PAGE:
Moving to Toronto
Canada’s largest metropolis sits on the north shore of Lake Ontario less than 20 miles (by boat) from the US border. It was first a British settlement, founded in 1793 as the Town of York. It was later incorporated as the City of Toronto in 1834.
The city has since flourished, taking advantage of its excellent location for trade, business, education and its steady supply of immigrant labour to become Canada’s economic hub by the 1980s - a status which it retains to this day.
Architecturally Toronto is a mixed bag - mid-19th century churches, pubs and banks which survived the Great Fire of 1904 stand alongside modern structures like the CN Tower, which held the title of the worlds tallest freestanding structure until 2007. The city’s culture is similarly diverse, incorporating elements from the population’s European, Asian, African, Caribbean and Latin American heritages to create a constantly changing tapestry of music, art and cuisine.
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High living standards are augmented by excellent public transport (the city is equipped with a subway system, streetcars, trains and buses), world class education (there are 5 universities including York and the University of Toronto) and top quality healthcare (there are 20 public hospitals). The burgeoning economy centres around financial services, media, telecommunications and IT.
Cold winters prompt Torontonians to hunker down in cosy theatres, restaurants or sports bars while the blazingly hot summers allow residents to enjoy the many open spaces, parks, sporting venues and, of course, the 46km of shoreline that includes beaches, bluffs and the Toronto Islands.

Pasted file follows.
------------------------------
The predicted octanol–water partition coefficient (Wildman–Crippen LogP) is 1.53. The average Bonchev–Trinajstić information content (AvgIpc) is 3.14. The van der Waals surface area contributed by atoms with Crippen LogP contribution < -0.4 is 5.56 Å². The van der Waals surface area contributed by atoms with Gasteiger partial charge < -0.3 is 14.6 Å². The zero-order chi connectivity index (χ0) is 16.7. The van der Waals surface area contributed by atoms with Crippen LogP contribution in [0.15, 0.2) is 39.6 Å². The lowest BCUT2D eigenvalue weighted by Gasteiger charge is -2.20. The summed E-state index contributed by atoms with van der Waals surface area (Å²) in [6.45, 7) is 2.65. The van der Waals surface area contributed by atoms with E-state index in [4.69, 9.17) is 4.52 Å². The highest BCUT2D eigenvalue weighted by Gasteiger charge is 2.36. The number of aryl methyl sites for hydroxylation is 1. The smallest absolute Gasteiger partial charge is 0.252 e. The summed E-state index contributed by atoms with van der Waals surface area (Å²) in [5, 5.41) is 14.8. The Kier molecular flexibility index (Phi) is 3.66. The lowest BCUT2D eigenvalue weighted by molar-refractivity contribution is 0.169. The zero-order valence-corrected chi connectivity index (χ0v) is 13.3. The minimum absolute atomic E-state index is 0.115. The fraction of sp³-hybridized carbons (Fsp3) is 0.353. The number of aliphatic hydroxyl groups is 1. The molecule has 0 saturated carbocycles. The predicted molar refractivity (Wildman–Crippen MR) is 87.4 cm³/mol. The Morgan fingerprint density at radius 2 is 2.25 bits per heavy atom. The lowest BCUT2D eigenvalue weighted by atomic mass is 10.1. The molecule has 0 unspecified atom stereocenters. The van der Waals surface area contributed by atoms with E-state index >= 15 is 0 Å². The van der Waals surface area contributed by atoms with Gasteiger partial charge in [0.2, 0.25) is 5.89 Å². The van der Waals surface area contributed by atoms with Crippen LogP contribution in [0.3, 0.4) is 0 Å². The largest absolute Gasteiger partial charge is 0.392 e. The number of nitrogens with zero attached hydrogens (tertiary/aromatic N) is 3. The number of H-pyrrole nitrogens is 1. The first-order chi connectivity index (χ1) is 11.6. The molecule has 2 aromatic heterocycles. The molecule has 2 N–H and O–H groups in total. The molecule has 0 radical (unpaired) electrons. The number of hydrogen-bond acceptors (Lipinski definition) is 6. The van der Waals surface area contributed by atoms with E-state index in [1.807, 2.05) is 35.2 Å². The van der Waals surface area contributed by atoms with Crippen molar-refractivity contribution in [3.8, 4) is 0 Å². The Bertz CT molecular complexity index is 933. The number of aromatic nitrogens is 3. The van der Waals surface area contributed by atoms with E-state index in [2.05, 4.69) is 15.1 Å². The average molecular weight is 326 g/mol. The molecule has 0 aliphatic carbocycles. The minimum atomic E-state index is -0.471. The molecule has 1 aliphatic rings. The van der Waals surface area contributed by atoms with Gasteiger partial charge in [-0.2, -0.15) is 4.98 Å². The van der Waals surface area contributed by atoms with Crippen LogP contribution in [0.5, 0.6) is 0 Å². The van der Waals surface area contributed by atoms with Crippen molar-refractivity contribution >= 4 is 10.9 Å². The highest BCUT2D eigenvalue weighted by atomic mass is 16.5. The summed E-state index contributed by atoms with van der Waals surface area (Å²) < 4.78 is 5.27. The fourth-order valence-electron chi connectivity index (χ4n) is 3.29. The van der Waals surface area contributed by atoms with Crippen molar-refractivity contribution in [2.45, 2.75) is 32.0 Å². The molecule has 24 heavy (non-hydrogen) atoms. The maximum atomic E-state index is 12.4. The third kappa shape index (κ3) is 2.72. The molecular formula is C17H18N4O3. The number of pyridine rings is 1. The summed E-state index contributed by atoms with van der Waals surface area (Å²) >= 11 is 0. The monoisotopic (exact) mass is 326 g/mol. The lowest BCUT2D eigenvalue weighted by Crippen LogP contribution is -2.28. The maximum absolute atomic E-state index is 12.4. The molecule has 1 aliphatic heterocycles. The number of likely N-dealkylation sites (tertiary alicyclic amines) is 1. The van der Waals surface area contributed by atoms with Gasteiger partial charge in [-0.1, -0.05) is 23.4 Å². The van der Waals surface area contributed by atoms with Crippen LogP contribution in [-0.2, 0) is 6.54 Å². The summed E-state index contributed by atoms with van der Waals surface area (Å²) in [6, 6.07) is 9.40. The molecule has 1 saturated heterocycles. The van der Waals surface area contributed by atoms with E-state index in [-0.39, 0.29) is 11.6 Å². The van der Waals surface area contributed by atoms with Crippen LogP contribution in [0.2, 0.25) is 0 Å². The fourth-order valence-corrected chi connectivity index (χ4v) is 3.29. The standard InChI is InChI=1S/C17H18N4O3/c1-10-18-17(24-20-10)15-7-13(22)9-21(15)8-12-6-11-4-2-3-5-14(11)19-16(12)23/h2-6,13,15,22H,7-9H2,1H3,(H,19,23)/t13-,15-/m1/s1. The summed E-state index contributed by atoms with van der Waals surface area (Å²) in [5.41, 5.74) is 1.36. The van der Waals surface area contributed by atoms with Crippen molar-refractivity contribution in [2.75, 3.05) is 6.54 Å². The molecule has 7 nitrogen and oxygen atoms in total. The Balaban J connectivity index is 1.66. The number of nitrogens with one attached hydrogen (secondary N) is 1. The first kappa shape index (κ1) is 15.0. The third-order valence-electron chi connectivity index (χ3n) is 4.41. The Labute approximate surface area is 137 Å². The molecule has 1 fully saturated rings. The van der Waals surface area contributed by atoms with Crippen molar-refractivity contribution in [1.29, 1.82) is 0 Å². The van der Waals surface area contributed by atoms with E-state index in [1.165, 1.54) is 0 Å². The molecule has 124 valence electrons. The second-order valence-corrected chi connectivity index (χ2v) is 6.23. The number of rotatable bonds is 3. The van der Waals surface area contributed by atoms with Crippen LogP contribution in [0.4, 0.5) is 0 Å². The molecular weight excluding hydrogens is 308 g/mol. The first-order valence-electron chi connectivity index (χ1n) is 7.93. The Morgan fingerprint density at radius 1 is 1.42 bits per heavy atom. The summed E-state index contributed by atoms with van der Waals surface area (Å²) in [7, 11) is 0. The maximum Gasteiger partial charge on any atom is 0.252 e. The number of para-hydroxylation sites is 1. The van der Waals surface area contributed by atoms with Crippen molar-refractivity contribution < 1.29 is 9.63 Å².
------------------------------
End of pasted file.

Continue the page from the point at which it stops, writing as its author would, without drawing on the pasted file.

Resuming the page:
All of which explains why Toronto has the second highest foreign born population globally. The Economist Intelligence Unit’s 2013 study named Toronto as the fourth most liveable city in the world.
The Job Market
As Canada’s largest city, Toronto offers many job related opportunities. It is recognized as the business and financial capital of the country.
Toronto is home to about 90,000 businesses. Top employers include Manulife Financial, Magna International and the iconic Hudson’s Bay Company. Communication giants like Bell Media and Rogers Communications are also situated in Toronto.
Amongst the most important industries in the city are those related to the financial and banking sectors. Toronto is the third largest financial centre in North America, behind only New York City and Chicago. Toronto is home to the headquarters for five of Canada’s largest banks, as well as numerous insurance companies, credit unions and pension funds.
The Toronto Stock Exchange, also known as the TSX, is based in Toronto. It is located in the Exchange Tower in the heart of Toronto’s financial district. The TSX is one of the world’s largest stock exchanges.
As English is the official language most spoken here, most jobs require that you speak and write it fluently. There are, however, many opportunities for those who speak other languages – Toronto boasts an impressive number of bilingual or multilingual job openings. With its incredible diversity, it’s a great city for expats to find jobs.
Toronto’s unemployment rate is currently at 7 percent. Canada’s overall unemployment rate sits at 6.8 percent, just below Toronto’s current rate.
Living in Toronto is expensive. Torontonians pay more for housing, transportation and entertainment than most Canadians. Luckily, healthcare is relatively inexpensive here, as it is covered by OHIP (Ontario Health Insurance Plan). If you are new to Ontario, you’ll need to meet the requirements and apply for coverage; most services and hospital visits will then be free. Many employers also offer health insurance plans to cover some or all of the cost of prescription medication.